Reports Of 'Broken' Army Disputed

Team Infidel

Forum Spin Doctor
March 19, 2008
Special Report with Brit Hume (FNC), 6:00 PM
BRIT HUME: The U.S. Army appears to have reversed a trend that led some people, including one of Fox News Channels’ own military analysts, to suggest that it was stretched dangerously thin. New evidence reveals that more junior officers are re-upping and morale is good. National security correspondent Jennifer Griffin reports.
JENNIFER GRIFFIN: A year ago as the president decided to send more troops to Iraq, the conventional wisdom among antiwar critics and Democrats in Washington was that the Army is broken. Time Magazine, “America’s Broken-Down Army.”
LAWRENCE KORB [Center for American Progress]: (From tape.) It’s broken. This army was not designed for a long war.
GRIFFIN: Retired Major General Bob Scales, the former head of the Army War College and a Fox News Contributor, wrote in the Washington Times last year, quote, “if you haven’t heard the news, I’m afraid your Army is broken, a victim of too many missions for too few soldiers for too long... Today, anecdotal evidence of collapse is all around.” Disintegrating equipment, difficulty recruiting and retaining soldiers, an exodus of junior officers who would have been the generals of the future.
Now a year later, General Scales has down an about-face, the first military analyst to admit he was wrong.
MAJ GEN BOB SCALES [U.S. Army (Ret.)]: (From tape.) I was wrong a year ago when I forecast the imminent collapse of the Army.
GRIFFIN: In fact, a document prepared by two military historians for General George Casey and obtained by Fox News shows comparisons to the Vietnam hollow Army don’t hold up. It states junior officers are not departing in vast numbers. The number of captains leaving has held at about 11 percent since 1990. By the end of Vietnam, 25 percent of the captains left and weren’t replaced.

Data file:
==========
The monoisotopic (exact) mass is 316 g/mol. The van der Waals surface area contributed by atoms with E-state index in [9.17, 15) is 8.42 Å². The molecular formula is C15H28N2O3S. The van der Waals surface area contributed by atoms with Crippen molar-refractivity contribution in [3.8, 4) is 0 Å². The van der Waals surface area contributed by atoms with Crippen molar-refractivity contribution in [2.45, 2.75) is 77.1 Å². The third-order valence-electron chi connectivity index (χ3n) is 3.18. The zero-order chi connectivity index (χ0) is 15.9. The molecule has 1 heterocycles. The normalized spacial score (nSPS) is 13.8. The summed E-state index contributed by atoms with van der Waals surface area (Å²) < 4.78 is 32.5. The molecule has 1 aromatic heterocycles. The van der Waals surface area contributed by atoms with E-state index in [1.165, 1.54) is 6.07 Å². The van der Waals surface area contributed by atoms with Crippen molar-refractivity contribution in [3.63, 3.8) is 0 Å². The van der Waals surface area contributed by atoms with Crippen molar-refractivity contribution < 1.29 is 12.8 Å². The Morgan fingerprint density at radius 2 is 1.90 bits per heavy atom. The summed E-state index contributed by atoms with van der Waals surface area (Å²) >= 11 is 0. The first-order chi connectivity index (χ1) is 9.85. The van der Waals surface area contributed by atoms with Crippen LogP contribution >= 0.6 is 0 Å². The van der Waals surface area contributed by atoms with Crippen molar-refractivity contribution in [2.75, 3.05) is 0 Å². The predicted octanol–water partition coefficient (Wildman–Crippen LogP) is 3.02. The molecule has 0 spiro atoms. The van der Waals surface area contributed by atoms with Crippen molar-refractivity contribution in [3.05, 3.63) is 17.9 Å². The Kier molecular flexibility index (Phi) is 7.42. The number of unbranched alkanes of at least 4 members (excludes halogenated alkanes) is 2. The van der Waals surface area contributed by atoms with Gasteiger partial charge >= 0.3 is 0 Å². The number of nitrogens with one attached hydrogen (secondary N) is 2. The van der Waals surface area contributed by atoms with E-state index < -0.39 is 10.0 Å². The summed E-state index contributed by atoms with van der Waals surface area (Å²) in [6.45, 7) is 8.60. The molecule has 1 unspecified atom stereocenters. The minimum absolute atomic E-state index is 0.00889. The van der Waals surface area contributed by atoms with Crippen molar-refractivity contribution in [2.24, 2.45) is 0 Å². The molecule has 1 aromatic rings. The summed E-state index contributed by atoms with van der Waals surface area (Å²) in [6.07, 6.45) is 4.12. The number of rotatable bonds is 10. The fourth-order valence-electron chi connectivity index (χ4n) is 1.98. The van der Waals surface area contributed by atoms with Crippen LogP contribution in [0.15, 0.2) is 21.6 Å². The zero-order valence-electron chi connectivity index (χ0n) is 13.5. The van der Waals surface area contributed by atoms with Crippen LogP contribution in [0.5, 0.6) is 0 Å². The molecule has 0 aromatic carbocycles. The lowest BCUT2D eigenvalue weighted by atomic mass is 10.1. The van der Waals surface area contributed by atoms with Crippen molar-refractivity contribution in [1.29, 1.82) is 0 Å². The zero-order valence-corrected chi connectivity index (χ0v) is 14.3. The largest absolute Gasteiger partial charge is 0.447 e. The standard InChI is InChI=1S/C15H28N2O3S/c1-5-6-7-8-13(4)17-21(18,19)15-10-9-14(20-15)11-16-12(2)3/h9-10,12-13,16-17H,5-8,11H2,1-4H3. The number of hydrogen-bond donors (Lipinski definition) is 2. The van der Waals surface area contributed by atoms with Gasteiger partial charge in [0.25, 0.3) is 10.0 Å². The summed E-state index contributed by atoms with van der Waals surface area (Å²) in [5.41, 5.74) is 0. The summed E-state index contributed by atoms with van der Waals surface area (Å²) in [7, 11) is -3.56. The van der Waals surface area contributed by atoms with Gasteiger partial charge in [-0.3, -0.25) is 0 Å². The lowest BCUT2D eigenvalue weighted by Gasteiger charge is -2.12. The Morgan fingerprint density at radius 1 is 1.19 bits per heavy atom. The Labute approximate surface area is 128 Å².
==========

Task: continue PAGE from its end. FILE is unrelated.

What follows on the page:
SCALES: Reenlistments, for instance. Particular reenlistments in Iraq and Afghanistan, remain very high.
GRIFFIN: In 2006, 67,000 soldiers eligible to reenlist did so, exceeding the Army’s goals by over 3,000 men and women, a reenlistment rate higher than before 9/11. For the past 10 years, the enlisted retention rates of the Army have surpassed the Army’s goals.
Larry Korb, on the other hand, who served under Reagan and now advises Democrats, says the two reasons soldiers are reenlisting are the high bonuses and stop loss – the involuntary extension tours. The captains, he says, who are leaving, many are West Point graduates.
KORB: If you look at the class of 2002 who completed their obligated service in 2007, less than half stayed in.
GRIFFIN: Scales says he and the other analysts didn’t take into account the band-of-brothers phenomenon. This Army is sending soldiers to fight as a unit, not as individuals as they did during the Vietnam-era draft army.
SCALES: They’re bonded together. They know each other. They don’t have to fight as an army of strangers.
GRIFFIN: In other words, they are going back because of their buddies. The one area where there is not such good news is with regards to equipment. Forty percent of it needs to be repaired or replaced, but in terms of the numbers, Brit, it just doesn’t add up in terms of this Army being broken right now. Brit?
HUME: All right, Jennifer, thank you very much.